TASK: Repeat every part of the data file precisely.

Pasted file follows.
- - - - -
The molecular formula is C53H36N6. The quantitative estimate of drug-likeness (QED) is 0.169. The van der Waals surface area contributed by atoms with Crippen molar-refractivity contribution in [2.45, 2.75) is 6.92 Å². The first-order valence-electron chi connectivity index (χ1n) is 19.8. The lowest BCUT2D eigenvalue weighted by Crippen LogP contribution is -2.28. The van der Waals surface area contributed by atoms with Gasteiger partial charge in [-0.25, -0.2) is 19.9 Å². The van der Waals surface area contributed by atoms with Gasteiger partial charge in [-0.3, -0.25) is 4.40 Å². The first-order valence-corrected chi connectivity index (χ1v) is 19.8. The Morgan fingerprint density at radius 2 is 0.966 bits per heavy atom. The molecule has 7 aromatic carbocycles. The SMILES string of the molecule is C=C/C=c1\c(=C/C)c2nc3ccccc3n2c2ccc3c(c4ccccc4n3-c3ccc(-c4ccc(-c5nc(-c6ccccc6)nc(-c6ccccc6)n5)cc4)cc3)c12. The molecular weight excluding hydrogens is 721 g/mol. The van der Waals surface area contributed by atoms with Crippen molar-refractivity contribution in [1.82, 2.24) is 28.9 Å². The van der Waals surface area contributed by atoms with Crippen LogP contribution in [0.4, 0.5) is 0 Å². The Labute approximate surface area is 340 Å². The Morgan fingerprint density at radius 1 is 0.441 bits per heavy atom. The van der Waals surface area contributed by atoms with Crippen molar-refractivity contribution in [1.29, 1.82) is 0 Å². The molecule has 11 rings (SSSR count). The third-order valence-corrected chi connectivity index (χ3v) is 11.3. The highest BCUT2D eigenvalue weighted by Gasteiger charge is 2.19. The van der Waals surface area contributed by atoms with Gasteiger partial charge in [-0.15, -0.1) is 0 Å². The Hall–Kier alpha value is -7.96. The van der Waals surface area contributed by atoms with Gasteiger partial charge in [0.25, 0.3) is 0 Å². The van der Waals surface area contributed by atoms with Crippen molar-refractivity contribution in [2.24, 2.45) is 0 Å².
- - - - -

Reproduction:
The molecular formula is C53H36N6. The quantitative estimate of drug-likeness (QED) is 0.169. The van der Waals surface area contributed by atoms with Crippen molar-refractivity contribution in [2.45, 2.75) is 6.92 Å². The first-order valence-electron chi connectivity index (χ1n) is 19.8. The lowest BCUT2D eigenvalue weighted by Crippen LogP contribution is -2.28. The van der Waals surface area contributed by atoms with Gasteiger partial charge in [-0.25, -0.2) is 19.9 Å². The van der Waals surface area contributed by atoms with Gasteiger partial charge in [-0.3, -0.25) is 4.40 Å². The first-order valence-corrected chi connectivity index (χ1v) is 19.8. The Morgan fingerprint density at radius 2 is 0.966 bits per heavy atom. The molecule has 7 aromatic carbocycles. The SMILES string of the molecule is C=C/C=c1\c(=C/C)c2nc3ccccc3n2c2ccc3c(c4ccccc4n3-c3ccc(-c4ccc(-c5nc(-c6ccccc6)nc(-c6ccccc6)n5)cc4)cc3)c12. The molecular weight excluding hydrogens is 721 g/mol. The van der Waals surface area contributed by atoms with Crippen molar-refractivity contribution in [1.82, 2.24) is 28.9 Å². The van der Waals surface area contributed by atoms with Crippen LogP contribution in [0.4, 0.5) is 0 Å². The Labute approximate surface area is 340 Å². The Morgan fingerprint density at radius 1 is 0.441 bits per heavy atom. The van der Waals surface area contributed by atoms with Crippen molar-refractivity contribution in [1.29, 1.82) is 0 Å². The molecule has 11 rings (SSSR count). The third-order valence-corrected chi connectivity index (χ3v) is 11.3. The highest BCUT2D eigenvalue weighted by Gasteiger charge is 2.19. The van der Waals surface area contributed by atoms with Gasteiger partial charge in [-0.15, -0.1) is 0 Å². The Hall–Kier alpha value is -7.96. The van der Waals surface area contributed by atoms with Gasteiger partial charge in [0.25, 0.3) is 0 Å². The van der Waals surface area contributed by atoms with Crippen molar-refractivity contribution in [2.24, 2.45) is 0 Å².